Nurses, Should You Specialize?

What does nursing specialization mean?

It was a common theme among my nursing school classmates — when asked why we wanted to be nurses, someone would always say they were attracted to the profession’s seemingly endless possibilities for practice. Nursing specialization opens up your career to so many choices for employment, from working with the elderly to researching new treatments for diseases.

With so many possibilities, it can be hard to narrow down your interests to one specific area of practice. Specializing in one or more areas of nursing practice provides tangible benefits, like higher income, coupled with more professional recognition and greater confidence in your skills.

What Does Nursing Specialization Mean?

When you specialize, you choose a specific nursing practice in which to further develop your knowledge and skill set. Specialization adds to your knowledge base beyond your primary nursing education and experience. It’s a way to enhance your knowledge about certain nursing topics or subspecialties.

Nursing specialization is also a way to distinguish yourself from your colleagues. Because many specialty certifications require hours of extra study and training, it’s a sign of your dedication to improving your nursing practice and the profession as a whole.

What are Some Areas of Specialization?

Many resources break down specialties into six general categories: community, emergency, family, long-term, management, and surgical. These six categories are further broken down into specific subspecialties—for example, when I worked in the operating room, there were several older nurses holding their CNOR (certified perioperative nurse) certification.

There are many other areas of specialization, such as:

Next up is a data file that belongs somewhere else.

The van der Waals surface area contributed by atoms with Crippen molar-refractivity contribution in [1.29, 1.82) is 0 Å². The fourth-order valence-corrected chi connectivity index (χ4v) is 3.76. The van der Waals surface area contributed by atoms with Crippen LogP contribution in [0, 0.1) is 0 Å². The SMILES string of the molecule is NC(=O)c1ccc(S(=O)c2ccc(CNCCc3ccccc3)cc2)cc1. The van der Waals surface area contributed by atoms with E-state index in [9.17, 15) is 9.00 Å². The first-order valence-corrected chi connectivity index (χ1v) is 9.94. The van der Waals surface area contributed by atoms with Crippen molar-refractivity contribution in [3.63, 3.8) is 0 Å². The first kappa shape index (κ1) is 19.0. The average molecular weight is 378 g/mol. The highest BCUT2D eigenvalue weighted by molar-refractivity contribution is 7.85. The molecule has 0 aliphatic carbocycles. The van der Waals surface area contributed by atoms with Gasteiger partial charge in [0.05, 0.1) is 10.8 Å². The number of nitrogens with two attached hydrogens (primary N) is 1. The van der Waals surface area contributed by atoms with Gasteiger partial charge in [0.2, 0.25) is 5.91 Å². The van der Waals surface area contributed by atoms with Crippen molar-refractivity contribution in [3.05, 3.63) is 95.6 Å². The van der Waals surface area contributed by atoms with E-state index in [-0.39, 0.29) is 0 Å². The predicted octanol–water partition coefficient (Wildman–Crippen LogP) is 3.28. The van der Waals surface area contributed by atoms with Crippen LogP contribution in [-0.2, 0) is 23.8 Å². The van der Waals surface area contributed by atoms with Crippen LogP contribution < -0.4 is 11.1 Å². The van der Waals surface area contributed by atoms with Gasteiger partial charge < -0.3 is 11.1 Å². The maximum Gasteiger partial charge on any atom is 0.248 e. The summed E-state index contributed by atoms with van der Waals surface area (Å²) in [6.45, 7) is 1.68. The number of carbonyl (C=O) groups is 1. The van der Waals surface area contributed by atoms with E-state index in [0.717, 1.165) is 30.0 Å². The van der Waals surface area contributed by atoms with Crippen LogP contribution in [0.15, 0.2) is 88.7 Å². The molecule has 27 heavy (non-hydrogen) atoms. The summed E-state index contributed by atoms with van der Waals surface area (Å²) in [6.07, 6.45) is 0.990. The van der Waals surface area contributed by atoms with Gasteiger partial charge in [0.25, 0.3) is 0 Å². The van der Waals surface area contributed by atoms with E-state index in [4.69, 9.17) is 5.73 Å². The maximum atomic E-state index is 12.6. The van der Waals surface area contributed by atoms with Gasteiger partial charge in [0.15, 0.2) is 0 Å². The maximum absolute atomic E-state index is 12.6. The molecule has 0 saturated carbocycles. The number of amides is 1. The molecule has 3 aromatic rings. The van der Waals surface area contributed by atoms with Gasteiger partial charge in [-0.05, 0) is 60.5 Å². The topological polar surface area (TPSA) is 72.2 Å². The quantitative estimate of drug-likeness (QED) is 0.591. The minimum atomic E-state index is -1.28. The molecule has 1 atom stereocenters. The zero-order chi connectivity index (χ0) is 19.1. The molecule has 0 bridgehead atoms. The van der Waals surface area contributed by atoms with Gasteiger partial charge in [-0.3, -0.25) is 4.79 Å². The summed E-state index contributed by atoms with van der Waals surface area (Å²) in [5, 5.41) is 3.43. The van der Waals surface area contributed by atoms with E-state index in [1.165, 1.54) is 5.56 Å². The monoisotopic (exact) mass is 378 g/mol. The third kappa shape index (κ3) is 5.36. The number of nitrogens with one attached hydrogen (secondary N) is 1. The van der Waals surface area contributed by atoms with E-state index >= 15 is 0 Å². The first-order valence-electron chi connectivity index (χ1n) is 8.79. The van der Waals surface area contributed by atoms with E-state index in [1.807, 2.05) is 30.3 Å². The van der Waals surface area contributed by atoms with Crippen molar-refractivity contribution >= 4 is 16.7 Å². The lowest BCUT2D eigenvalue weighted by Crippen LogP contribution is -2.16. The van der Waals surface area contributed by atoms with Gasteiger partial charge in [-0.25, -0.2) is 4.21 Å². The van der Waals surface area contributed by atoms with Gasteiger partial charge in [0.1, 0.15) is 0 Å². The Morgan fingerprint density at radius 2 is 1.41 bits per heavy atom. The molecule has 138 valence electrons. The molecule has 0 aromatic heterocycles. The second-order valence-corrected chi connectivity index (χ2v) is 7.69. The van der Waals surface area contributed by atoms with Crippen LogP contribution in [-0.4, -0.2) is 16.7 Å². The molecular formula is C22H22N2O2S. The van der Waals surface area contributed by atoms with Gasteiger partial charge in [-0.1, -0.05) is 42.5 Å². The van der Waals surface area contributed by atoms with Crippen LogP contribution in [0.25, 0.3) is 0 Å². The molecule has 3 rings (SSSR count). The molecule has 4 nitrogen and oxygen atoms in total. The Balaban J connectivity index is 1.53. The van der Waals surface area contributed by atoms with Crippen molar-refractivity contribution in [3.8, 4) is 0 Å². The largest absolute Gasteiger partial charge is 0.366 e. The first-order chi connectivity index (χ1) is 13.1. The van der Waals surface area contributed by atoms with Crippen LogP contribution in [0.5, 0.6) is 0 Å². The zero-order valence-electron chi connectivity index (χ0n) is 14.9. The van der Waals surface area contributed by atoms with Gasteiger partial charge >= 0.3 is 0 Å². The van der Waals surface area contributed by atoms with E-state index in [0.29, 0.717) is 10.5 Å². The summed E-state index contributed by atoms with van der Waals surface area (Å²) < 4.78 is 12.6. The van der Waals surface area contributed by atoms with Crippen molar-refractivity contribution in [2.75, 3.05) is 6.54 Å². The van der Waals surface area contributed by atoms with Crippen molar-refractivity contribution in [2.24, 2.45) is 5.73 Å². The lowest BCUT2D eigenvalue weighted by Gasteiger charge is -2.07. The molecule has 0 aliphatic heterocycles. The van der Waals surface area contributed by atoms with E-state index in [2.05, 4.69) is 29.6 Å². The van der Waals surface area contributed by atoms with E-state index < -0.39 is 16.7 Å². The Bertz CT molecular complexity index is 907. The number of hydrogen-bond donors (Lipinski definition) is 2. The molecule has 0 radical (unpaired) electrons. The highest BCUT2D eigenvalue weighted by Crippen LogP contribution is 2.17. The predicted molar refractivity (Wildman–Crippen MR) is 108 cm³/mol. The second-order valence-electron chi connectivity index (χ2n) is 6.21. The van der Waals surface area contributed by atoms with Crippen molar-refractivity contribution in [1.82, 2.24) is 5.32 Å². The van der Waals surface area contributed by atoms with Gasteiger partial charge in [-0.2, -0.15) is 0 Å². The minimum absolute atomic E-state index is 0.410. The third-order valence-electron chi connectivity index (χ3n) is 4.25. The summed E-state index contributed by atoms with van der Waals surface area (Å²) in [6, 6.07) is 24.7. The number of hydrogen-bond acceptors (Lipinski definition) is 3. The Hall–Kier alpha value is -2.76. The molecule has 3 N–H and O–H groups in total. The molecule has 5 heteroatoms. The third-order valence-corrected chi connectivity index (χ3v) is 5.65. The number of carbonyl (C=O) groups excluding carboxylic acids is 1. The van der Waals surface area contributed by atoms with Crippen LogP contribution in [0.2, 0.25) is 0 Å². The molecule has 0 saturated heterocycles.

• Ambulatory care nurse
  • Burn care nurse
  • Cardiac care nurse
  • Correctional nursing
  • Dermatology nurse
  • Forensic nurse
  • Health informatics nurse
  • Medical-surgical nurse
  • Nurse educator
  • School nurse

This is by no means an exhaustive list. If you’re working as a nurse in a specific area of practice, you can almost bet there’s a specialization program for it.

Why Should You Specialize?

Nurses specialize for many reasons. In some cases, specializing leads to promotions and a higher income. Specialization in an area of nursing care may also open the door to more employment opportunities.

According to Johnson and Johnson, 86% of nurse managers prefer hiring nurses who hold specialty certifications. Also, 97% of nurses say specializing makes them more confident in their clinical abilities, and another 90% believe that specialization enhances their credibility. 

How Can You get Started?

It’s fairly easy to get started on your specialization journey, although you may need some work experience before you can obtain your certificate. In general, you must be a Registered Nurse (RN) and hold a degree like an Associate’s Degree in Nursing (ADN) or a Bachelor of Science in nursing (BSN).

Further, you’ll need to have an active, unencumbered license—if there are any strikes against your license, you’ll need to resolve those issues before you can become certified in a specialty.

In many cases, specialty certifications also require that you complete a certain number of active clinical hours before pursuing any specialty education. You can easily complete this requirement simply by working; if you’re an OR nurse like I was, every day you show up to work is time counted toward your active clinical hours.

Nursing specialization is a great way to set yourself apart from colleagues while developing your skill set and knowledge base. Most healthcare facilities have resources to help you start the journey—be sure to check with your colleagues to see how you can get started.

Sarah Handzel, BSN, RN

Sarah Handzel, BSN, RN began writing professionally in 2016 as a way to use her medical knowledge beyond the bedside. She obtained a Bachelor of Science in Nursing degree and worked as a registered nurse in multiple specialties, including pharmaceuticals, operating room/surgery, endocrinology, and family practice. With over nine years of clinical practice experience, her unique insights into the healthcare industry help her craft compelling content that targets both healthcare consumers and clinicians.


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